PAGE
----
UNIVERSALISING SECONDARY EDUCATION IN INDIA: SEEKING EFFICIENCY, EFFECTIVENESS AND EQUITY IN PLANNING ENHANCED ACCESS AND IMPROVED QUALITY
This research study seeks to throw light on existing patterns of access and participation in secondary schools nationally and, using three case study states, highlights key issues and offers analytic insight highly relevant for sector planning. The research explores patterns of growth in access to secondary schools and identifies a range of key issues that require consideration in managing the transition towards universal participation up to grade 10. These issues are concerned with the implications for sustainable growth of small secondary schools with enrolments below 150 pupils, and the impact on equity, effectiveness and efficiency of policy and practice on resource allocation.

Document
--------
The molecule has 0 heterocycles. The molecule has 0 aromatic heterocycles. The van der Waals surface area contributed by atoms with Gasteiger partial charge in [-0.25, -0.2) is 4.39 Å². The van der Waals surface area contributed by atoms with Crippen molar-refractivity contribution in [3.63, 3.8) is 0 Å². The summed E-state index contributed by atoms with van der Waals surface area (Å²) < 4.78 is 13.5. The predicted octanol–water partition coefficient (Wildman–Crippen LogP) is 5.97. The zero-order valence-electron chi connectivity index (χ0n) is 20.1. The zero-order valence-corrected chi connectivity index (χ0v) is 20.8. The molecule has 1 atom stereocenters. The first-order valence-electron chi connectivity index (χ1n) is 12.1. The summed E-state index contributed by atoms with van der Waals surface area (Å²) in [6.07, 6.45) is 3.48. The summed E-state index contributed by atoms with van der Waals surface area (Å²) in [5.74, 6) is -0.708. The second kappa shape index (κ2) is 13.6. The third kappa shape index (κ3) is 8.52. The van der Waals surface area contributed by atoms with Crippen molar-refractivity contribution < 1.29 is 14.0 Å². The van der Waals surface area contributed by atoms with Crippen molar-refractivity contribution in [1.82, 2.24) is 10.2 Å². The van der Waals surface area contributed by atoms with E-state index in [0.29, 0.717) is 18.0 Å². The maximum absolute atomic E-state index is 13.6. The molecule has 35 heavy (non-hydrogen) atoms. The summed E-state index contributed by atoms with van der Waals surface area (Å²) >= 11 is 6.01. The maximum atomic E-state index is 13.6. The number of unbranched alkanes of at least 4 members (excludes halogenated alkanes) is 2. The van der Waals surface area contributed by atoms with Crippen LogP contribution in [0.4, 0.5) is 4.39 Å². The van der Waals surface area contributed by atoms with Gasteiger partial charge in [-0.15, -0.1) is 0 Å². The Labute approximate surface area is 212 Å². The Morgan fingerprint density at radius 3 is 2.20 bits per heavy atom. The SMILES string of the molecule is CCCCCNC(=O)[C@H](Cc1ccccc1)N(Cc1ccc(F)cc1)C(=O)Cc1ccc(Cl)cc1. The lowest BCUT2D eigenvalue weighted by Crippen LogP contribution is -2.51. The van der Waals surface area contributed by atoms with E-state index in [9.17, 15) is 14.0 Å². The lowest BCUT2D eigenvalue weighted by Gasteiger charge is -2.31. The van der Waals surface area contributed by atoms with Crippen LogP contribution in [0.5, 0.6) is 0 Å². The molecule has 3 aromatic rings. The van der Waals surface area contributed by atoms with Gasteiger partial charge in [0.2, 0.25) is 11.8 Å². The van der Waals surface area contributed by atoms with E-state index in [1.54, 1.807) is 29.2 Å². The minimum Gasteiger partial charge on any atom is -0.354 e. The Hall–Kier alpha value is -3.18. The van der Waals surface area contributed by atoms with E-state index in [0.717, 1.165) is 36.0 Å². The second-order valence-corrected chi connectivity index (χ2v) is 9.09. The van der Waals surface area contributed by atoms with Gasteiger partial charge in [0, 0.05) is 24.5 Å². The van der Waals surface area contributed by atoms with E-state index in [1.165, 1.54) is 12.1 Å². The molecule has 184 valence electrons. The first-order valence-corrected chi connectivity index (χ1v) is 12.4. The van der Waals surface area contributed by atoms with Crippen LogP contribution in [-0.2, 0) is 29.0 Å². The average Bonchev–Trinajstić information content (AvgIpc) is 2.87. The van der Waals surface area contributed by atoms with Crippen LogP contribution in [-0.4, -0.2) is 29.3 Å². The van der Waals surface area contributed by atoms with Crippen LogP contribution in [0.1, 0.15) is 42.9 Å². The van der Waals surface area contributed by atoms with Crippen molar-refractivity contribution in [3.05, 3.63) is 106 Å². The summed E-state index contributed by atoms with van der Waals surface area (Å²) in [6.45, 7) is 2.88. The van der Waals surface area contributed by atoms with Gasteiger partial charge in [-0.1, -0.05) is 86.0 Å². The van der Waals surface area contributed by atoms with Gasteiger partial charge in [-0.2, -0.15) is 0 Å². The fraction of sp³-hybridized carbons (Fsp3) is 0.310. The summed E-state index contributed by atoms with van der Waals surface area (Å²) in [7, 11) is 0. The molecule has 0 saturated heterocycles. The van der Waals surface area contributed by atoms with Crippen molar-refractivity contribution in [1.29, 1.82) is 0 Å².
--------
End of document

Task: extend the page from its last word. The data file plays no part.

The Government of India launched Rashtriya Madhyamik Shiksha Abhiyan (RMSA) to achieve universal secondary education by 2017 through providing good quality secondary schools within 5 kilometres of every habitation, irrespective of particular patterns of demand for secondary education. This form of expansion driven by a rigid compliance to resourcing norms has been found to have led to a growth of large number of small schools across the country. These small schools are highly under resourced, ineffective in delivery learning results, highly cost inefficient and inefficient in converting resources into learning outputs. As the country is going through demographic transition there is a high chance that the current secondary education policy may result in creating large number of such schools with high under-utilised capacities.